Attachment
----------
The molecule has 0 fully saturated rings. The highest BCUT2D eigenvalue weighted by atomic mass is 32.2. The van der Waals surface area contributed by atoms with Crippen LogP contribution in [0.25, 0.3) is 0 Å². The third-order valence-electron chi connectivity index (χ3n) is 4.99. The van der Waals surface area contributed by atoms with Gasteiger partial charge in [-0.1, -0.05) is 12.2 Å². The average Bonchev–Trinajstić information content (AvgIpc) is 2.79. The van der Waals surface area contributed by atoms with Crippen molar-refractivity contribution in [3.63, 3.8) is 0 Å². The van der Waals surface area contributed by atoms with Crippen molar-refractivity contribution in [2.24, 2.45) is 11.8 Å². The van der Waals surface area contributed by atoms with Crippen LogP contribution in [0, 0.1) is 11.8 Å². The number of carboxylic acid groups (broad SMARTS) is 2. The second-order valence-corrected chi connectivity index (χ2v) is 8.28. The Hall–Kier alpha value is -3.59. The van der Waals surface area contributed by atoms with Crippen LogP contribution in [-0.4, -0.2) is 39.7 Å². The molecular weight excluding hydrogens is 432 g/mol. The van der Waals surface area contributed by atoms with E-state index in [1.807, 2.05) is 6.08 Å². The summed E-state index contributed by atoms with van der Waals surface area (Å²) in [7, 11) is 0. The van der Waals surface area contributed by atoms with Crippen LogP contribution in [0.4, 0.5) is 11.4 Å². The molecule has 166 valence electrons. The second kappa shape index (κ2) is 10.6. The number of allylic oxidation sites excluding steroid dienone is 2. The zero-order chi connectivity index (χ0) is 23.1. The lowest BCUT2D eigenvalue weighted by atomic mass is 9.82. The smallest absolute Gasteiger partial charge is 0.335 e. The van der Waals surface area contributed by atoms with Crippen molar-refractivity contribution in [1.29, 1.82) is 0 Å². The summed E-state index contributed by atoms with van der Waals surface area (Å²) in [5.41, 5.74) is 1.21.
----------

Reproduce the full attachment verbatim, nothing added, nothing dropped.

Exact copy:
The molecule has 0 fully saturated rings. The highest BCUT2D eigenvalue weighted by atomic mass is 32.2. The van der Waals surface area contributed by atoms with Crippen LogP contribution in [0.25, 0.3) is 0 Å². The third-order valence-electron chi connectivity index (χ3n) is 4.99. The van der Waals surface area contributed by atoms with Gasteiger partial charge in [-0.1, -0.05) is 12.2 Å². The average Bonchev–Trinajstić information content (AvgIpc) is 2.79. The van der Waals surface area contributed by atoms with Crippen molar-refractivity contribution in [3.63, 3.8) is 0 Å². The van der Waals surface area contributed by atoms with Crippen molar-refractivity contribution in [2.24, 2.45) is 11.8 Å². The van der Waals surface area contributed by atoms with Crippen LogP contribution in [0, 0.1) is 11.8 Å². The number of carboxylic acid groups (broad SMARTS) is 2. The second-order valence-corrected chi connectivity index (χ2v) is 8.28. The Hall–Kier alpha value is -3.59. The van der Waals surface area contributed by atoms with Crippen LogP contribution in [-0.4, -0.2) is 39.7 Å². The molecular weight excluding hydrogens is 432 g/mol. The van der Waals surface area contributed by atoms with E-state index in [1.807, 2.05) is 6.08 Å². The summed E-state index contributed by atoms with van der Waals surface area (Å²) in [7, 11) is 0. The van der Waals surface area contributed by atoms with Crippen LogP contribution in [0.4, 0.5) is 11.4 Å². The molecule has 166 valence electrons. The second kappa shape index (κ2) is 10.6. The number of allylic oxidation sites excluding steroid dienone is 2. The zero-order chi connectivity index (χ0) is 23.1. The lowest BCUT2D eigenvalue weighted by atomic mass is 9.82. The smallest absolute Gasteiger partial charge is 0.335 e. The van der Waals surface area contributed by atoms with Crippen molar-refractivity contribution in [1.29, 1.82) is 0 Å². The summed E-state index contributed by atoms with van der Waals surface area (Å²) in [5.41, 5.74) is 1.21.